Be an Advocate


Issue #38, September 18, 2017

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Our hearts go out to all of those who have been affected by the recent disasters. FRAC is working with a variety of national groups, as well as groups and officials in affected states, to get disaster-responsive nutrition programs up and running. Please visit our special Disaster Relief web page and blog post for regular updates.

Disaster Food Assistance

‘The Aftermath of the Aftermath’: Hurricanes Stretch Safety Net and Providers – Governing, September 12, 2017
Texas families affected by Hurricane Harvey, many of whom are homeless and unable to work, are receiving state and federal assistance in covering food expenses, and anti-hunger advocates are giving high marks to the efforts. “It’s gratifying to see,” said Jim Weill, president of the Food Research & Action Center. USDA “has responded quickly and effectively and appropriately to the crisis.” The safety net is crucial because “the consequences of a major disaster hit the hardest the people who have the least,” said Olivia Golden, executive director of the Center for Law and Social Policy.

Harvey victims in some Southeast Texas counties can start applying for temporary food benefits today – 12 News Now, September 13, 2017
Jasper, Newton, Orange, Sabine, and Tyler are the first counties in Texas to launch registration for Disaster Supplemental Nutrition Assistance Program (D-SNAP) benefits for eligible victims of Hurricane Harvey. The state will announce dates and locations for residents in additional counties to sign up for benefits as additional registration locations are set up. Eligible residents are those who live in a county declared a federal disaster area, have experienced certain disaster-related expenses, were not receiving SNAP benefits at the time of the disaster, and meet certain income limits.

Protecting the Supplemental Nutrition Assistance Program (SNAP)

Report shows hunger in Oregon declines – KTVZ, September 10, 2017
Oregon’s food insecurity rate, according to USDA, dropped from 16.1 percent in 2013-2015 to 14.6 percent in 2014–2016, and anti-hunger organizations say SNAP is part of the reason for the decrease. “As Congress addresses the budget, our lawmakers must strengthen SNAP, not cut it,” said Annie Kirschner, executive director of Partners for a Hunger-Free Oregon. “SNAP is the single most critical source of help for our neighbors experiencing hunger,” said Susannah Morgan, CEO of the Oregon Food Bank. “We as a country must stay the course and invest in SNAP until not one of our neighbors worries about where their next meal is coming from.”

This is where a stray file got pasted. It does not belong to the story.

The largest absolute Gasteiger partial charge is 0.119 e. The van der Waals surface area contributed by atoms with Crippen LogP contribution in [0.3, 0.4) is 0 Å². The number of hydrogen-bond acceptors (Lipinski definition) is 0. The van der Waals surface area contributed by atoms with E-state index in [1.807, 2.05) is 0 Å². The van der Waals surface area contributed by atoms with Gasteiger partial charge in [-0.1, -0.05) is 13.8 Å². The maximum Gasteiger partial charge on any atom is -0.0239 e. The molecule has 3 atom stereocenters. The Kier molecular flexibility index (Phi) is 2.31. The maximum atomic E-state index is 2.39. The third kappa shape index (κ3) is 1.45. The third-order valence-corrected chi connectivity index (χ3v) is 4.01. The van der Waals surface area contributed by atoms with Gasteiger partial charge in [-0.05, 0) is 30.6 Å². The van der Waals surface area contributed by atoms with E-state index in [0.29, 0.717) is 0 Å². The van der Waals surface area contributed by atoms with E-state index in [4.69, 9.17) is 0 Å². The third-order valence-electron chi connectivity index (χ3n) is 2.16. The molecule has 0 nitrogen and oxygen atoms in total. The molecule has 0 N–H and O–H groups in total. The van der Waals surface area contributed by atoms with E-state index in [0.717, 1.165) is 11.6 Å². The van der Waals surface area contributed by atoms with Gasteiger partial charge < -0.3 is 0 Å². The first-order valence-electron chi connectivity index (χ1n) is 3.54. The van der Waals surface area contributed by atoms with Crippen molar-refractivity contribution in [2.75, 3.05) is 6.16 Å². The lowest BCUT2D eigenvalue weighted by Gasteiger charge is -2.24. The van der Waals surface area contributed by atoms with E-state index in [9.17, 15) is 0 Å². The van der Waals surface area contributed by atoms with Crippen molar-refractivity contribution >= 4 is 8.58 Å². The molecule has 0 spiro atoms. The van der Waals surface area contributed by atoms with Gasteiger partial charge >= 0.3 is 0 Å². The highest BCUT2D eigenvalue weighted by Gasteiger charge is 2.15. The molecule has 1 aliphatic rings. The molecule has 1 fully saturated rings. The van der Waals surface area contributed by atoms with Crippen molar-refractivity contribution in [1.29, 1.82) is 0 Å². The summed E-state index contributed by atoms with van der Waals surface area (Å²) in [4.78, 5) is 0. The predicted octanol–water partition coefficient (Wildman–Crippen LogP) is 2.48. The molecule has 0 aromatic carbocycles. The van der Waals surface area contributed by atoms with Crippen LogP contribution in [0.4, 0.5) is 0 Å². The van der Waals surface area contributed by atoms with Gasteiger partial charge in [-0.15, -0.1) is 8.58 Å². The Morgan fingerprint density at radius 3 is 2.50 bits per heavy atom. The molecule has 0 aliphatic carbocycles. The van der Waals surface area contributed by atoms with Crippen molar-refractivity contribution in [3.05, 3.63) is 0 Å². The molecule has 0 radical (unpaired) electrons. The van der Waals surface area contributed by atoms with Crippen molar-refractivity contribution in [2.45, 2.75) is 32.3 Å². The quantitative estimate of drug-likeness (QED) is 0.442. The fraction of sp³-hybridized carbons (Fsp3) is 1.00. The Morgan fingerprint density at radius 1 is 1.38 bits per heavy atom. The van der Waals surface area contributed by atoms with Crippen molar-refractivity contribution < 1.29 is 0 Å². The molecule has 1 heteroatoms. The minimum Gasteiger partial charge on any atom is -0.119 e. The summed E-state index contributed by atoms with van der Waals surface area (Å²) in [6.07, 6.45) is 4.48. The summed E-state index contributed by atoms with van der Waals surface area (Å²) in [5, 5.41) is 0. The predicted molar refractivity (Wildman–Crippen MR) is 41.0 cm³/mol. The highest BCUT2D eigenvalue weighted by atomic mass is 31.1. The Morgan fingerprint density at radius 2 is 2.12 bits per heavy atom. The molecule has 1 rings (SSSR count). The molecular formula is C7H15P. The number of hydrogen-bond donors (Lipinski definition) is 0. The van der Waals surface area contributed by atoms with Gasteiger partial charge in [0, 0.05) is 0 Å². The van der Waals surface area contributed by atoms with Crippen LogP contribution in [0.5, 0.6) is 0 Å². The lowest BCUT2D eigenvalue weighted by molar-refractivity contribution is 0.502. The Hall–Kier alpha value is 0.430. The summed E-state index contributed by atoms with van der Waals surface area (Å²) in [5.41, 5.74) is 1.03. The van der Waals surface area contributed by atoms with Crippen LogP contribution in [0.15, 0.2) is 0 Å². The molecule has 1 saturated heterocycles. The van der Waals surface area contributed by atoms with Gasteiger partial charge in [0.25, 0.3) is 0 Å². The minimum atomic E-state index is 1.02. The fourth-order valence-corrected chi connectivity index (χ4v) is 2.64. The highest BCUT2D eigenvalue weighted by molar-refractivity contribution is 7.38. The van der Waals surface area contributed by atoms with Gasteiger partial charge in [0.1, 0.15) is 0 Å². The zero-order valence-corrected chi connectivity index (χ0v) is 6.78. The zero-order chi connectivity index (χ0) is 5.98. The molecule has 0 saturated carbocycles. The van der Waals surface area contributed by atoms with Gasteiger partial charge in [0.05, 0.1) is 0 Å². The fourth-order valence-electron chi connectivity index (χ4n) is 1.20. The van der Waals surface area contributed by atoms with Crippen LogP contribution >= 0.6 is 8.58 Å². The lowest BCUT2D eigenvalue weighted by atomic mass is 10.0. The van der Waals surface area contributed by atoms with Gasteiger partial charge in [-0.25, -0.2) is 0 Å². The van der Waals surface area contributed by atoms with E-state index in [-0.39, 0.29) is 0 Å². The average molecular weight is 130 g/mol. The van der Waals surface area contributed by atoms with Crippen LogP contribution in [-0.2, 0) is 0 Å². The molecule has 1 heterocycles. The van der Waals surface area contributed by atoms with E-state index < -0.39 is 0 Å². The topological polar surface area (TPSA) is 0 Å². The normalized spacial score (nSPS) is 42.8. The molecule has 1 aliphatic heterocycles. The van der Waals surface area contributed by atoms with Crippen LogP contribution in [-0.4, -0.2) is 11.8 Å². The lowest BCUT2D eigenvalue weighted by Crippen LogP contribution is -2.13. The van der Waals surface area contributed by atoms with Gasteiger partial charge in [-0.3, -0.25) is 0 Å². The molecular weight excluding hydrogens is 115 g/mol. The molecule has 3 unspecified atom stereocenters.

Despite improvement, too many Utahns still experience food insecurity – Utah Policy, September 11, 2017
In this op-ed, Gina Cornia, executive director of Utahns Against Hunger, urges the Utah Congressional delegation to “protect the integrity, structure, and funding” for SNAP and school meal programs. “Without question, cuts to these programs would make food insecurity in this country, and in Utah, far worse.” Although Utah’s food insecurity rate dropped in 2016 from 14.3 percent to 11.5 percent, the state “still has a significant number of households who struggle to afford enough food.”

Thousands in Ozarks need daily food assistance. SNAP helps. – News-Leader, September 9, 2017
“[E]ach year over 828,000 people across the state rely on SNAP,” writes Bart Brown, president and CEO of Ozarks Food Harvest (a food bank in Missouri), in this op-ed. “Food banks like ours could never replace all that SNAP does — last year Missourians received $1.2 billion in benefits.” Brown concludes by urging readers to advocate for SNAP, raise awareness of the need for the program, and notes that it is essential Congress fully fund SNAP.